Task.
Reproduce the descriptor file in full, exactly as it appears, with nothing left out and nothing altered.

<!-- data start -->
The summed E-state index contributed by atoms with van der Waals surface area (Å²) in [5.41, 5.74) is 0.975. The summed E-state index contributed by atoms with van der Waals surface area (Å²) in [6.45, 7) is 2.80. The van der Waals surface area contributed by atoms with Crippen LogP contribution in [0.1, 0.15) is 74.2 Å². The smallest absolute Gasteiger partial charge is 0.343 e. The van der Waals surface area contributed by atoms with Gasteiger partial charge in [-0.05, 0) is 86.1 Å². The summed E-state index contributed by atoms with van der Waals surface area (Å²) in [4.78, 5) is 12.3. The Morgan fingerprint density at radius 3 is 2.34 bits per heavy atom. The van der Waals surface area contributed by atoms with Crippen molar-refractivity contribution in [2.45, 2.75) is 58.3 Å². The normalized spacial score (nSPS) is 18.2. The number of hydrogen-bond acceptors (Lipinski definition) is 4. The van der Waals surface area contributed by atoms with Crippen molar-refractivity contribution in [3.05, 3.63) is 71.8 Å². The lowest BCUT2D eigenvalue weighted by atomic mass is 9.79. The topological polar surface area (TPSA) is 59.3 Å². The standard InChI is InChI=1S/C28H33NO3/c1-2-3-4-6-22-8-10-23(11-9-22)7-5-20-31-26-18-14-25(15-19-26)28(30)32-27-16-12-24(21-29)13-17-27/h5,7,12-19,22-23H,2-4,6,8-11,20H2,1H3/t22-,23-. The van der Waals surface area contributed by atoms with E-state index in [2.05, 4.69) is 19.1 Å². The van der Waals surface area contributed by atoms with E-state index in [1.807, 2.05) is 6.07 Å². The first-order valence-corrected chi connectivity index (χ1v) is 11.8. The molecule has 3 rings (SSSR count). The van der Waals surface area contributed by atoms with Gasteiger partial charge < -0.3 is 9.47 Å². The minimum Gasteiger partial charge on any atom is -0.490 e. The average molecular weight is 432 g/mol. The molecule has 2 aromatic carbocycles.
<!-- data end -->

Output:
The summed E-state index contributed by atoms with van der Waals surface area (Å²) in [5.41, 5.74) is 0.975. The summed E-state index contributed by atoms with van der Waals surface area (Å²) in [6.45, 7) is 2.80. The van der Waals surface area contributed by atoms with Crippen LogP contribution in [0.1, 0.15) is 74.2 Å². The smallest absolute Gasteiger partial charge is 0.343 e. The van der Waals surface area contributed by atoms with Gasteiger partial charge in [-0.05, 0) is 86.1 Å². The summed E-state index contributed by atoms with van der Waals surface area (Å²) in [4.78, 5) is 12.3. The Morgan fingerprint density at radius 3 is 2.34 bits per heavy atom. The van der Waals surface area contributed by atoms with Crippen molar-refractivity contribution in [2.45, 2.75) is 58.3 Å². The normalized spacial score (nSPS) is 18.2. The number of hydrogen-bond acceptors (Lipinski definition) is 4. The van der Waals surface area contributed by atoms with Crippen molar-refractivity contribution in [3.05, 3.63) is 71.8 Å². The lowest BCUT2D eigenvalue weighted by atomic mass is 9.79. The topological polar surface area (TPSA) is 59.3 Å². The standard InChI is InChI=1S/C28H33NO3/c1-2-3-4-6-22-8-10-23(11-9-22)7-5-20-31-26-18-14-25(15-19-26)28(30)32-27-16-12-24(21-29)13-17-27/h5,7,12-19,22-23H,2-4,6,8-11,20H2,1H3/t22-,23-. The van der Waals surface area contributed by atoms with E-state index in [2.05, 4.69) is 19.1 Å². The van der Waals surface area contributed by atoms with E-state index in [1.807, 2.05) is 6.07 Å². The first-order valence-corrected chi connectivity index (χ1v) is 11.8. The molecule has 3 rings (SSSR count). The van der Waals surface area contributed by atoms with Gasteiger partial charge < -0.3 is 9.47 Å². The minimum Gasteiger partial charge on any atom is -0.490 e. The average molecular weight is 432 g/mol. The molecule has 2 aromatic carbocycles.